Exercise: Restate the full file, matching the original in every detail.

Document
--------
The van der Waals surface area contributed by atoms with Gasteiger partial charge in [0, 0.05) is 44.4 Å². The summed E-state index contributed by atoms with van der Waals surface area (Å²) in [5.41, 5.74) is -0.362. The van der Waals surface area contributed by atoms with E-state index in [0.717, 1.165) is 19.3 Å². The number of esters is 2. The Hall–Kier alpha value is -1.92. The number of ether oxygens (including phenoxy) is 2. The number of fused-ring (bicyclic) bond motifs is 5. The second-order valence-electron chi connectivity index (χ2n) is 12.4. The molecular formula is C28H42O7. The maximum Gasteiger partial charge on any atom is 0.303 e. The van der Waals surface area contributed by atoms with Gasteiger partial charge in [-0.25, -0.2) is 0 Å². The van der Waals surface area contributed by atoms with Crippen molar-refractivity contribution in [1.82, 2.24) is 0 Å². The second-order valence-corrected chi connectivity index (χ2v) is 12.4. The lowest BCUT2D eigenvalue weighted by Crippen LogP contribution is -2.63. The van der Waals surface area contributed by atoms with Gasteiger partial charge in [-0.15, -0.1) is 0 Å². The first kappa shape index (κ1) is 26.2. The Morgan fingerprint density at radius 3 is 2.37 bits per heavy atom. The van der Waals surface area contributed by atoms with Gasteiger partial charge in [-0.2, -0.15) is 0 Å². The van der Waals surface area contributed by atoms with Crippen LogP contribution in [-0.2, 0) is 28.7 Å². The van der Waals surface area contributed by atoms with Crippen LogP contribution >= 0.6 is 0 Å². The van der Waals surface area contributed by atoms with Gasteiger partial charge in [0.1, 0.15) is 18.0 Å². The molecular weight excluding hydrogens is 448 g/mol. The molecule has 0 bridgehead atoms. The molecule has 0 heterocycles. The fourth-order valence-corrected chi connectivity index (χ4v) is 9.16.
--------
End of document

The van der Waals surface area contributed by atoms with Gasteiger partial charge in [0, 0.05) is 44.4 Å². The summed E-state index contributed by atoms with van der Waals surface area (Å²) in [5.41, 5.74) is -0.362. The van der Waals surface area contributed by atoms with E-state index in [0.717, 1.165) is 19.3 Å². The number of esters is 2. The Hall–Kier alpha value is -1.92. The number of ether oxygens (including phenoxy) is 2. The number of fused-ring (bicyclic) bond motifs is 5. The second-order valence-electron chi connectivity index (χ2n) is 12.4. The molecular formula is C28H42O7. The maximum Gasteiger partial charge on any atom is 0.303 e. The van der Waals surface area contributed by atoms with Gasteiger partial charge in [-0.25, -0.2) is 0 Å². The van der Waals surface area contributed by atoms with Crippen molar-refractivity contribution in [1.82, 2.24) is 0 Å². The second-order valence-corrected chi connectivity index (χ2v) is 12.4. The lowest BCUT2D eigenvalue weighted by Crippen LogP contribution is -2.63. The van der Waals surface area contributed by atoms with Gasteiger partial charge in [-0.15, -0.1) is 0 Å². The first kappa shape index (κ1) is 26.2. The Morgan fingerprint density at radius 3 is 2.37 bits per heavy atom. The van der Waals surface area contributed by atoms with Gasteiger partial charge in [-0.2, -0.15) is 0 Å². The van der Waals surface area contributed by atoms with Crippen LogP contribution in [-0.2, 0) is 28.7 Å². The van der Waals surface area contributed by atoms with Crippen LogP contribution >= 0.6 is 0 Å². The van der Waals surface area contributed by atoms with Gasteiger partial charge in [0.1, 0.15) is 18.0 Å². The molecular weight excluding hydrogens is 448 g/mol. The molecule has 0 bridgehead atoms. The molecule has 0 heterocycles. The fourth-order valence-corrected chi connectivity index (χ4v) is 9.16.